I’m excited about January because it is the time of our winter reading challenge. Danville Public Library is participating in Beanstack’s 4th annual winter reading challenge sponsored by Simon and Schuster. The theme for this year is Books Like Us. This is a celebration of books that reflect the reader’s personal narrative. According to Erica Rose, library science faculty at the University of Nebraska, this is that cherished book you remember that invoked a sense of companionship and empathy: A book that inspired growth, helped you develop your own potential and was an inspiration to you. Whether the book was about a mystery solving detective, a funny awkward kid who is always in trouble, or a hero who magically saves their world through some special ability there is one common element. A truly cherished book allows you to see yourself as that character pursuing that goal or overcoming challenges.
My challenge for you is during this winter reading challenge to you is to step outside of your book reading comfort zone and read a book that is reflective of someone else that you might not relate to.
Since I work in the children’s room, here is a list of picture book titles we haves added this year that might become a future cherished book of a child you know. These books offer unique personal narratives for diverse characters. For other recommended titles please contact the library.
Accompanying his parents to their night-shift jobs as office cleaners, young Daniel reluctantly joins in as they use their imaginations to transform the deserted building into a magnificent paper kingdom where he might one day rule.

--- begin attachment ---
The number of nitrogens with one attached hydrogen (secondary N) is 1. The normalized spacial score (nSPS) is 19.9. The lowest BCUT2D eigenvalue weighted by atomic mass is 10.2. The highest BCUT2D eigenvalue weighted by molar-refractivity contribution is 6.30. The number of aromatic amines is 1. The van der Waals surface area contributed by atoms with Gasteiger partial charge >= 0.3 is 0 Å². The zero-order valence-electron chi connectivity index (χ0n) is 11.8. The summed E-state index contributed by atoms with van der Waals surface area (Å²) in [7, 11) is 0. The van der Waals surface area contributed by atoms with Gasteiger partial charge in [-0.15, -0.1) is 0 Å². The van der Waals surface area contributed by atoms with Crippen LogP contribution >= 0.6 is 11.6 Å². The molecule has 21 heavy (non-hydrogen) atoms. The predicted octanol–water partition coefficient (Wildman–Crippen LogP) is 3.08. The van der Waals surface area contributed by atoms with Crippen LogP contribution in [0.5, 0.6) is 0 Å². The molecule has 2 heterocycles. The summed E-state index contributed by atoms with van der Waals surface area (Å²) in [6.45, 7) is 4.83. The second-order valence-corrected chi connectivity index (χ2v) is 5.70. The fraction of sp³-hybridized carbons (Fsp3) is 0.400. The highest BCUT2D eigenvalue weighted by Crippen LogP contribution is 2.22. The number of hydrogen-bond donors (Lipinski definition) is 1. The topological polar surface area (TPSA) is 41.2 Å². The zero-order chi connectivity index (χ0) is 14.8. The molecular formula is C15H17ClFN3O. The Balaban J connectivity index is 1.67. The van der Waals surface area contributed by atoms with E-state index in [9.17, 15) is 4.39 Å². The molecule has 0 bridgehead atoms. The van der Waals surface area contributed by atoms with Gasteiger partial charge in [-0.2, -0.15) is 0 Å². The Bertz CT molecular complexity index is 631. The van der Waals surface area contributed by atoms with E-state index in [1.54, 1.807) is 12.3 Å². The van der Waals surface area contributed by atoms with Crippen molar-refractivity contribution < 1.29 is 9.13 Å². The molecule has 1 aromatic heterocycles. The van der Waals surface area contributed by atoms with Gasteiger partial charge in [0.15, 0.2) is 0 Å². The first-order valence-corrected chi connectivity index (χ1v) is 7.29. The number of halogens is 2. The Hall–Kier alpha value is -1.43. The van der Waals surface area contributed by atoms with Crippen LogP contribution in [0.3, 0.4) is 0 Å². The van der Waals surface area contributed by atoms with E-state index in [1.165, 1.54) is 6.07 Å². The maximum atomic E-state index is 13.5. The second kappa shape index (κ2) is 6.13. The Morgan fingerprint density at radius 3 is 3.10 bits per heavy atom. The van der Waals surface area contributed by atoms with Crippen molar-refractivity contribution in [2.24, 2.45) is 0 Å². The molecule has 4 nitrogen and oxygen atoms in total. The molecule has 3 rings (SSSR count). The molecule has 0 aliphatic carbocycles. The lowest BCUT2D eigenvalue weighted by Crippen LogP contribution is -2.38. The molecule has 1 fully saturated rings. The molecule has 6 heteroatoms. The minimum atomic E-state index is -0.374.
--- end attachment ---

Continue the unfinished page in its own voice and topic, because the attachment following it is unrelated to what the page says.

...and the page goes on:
Water is the first medicine. It affects and connects us all… When a black snake threatens to destroy the Earth and poison her people’s water, one young water protector takes a stand to defend Earth’s most sacred resource. Inspired by the many indigenous-led movements across North America, this bold and lyrical picture book issues an urgent rallying cry to safeguard the Earth’s water from harm and corruption.
A picture book biography sharing the inspiring and incredible true story of the nation’s oldest student, Mary Walker, who learned to read at the age of 116.
In this cumulative rhyme in the style of “The House That Jack Built,” a family celebrates Hawaii and its culture while serving poi at a luau.
Iris loves to push the elevator buttons in her apartment building, but when it’s time to share the fun with a new member of the family, she’s pretty put out. That is, until the sudden appearance of a mysterious new button opens up entire realms of possibility, places where she can escape and explore on her own.
Danbi is thrilled to start her new school in America. She wants to join in the dances and the games, but she doesn’t know the rules and just can’t get anything right. Luckily, she isn’t one to give up. With a spark of imagination, she makes up a new game and leads her classmates on a parade to remember!
“What happens when a new friend arrives who doesn’t speak your language? A young girl searches for the words to help her friend feel welcome and happy in her new home, and along the way learns about differences and similarities in countries and words. The two forge a strong bond while they each learn the other’s language, exploring the world around them.”–Publisher marketing.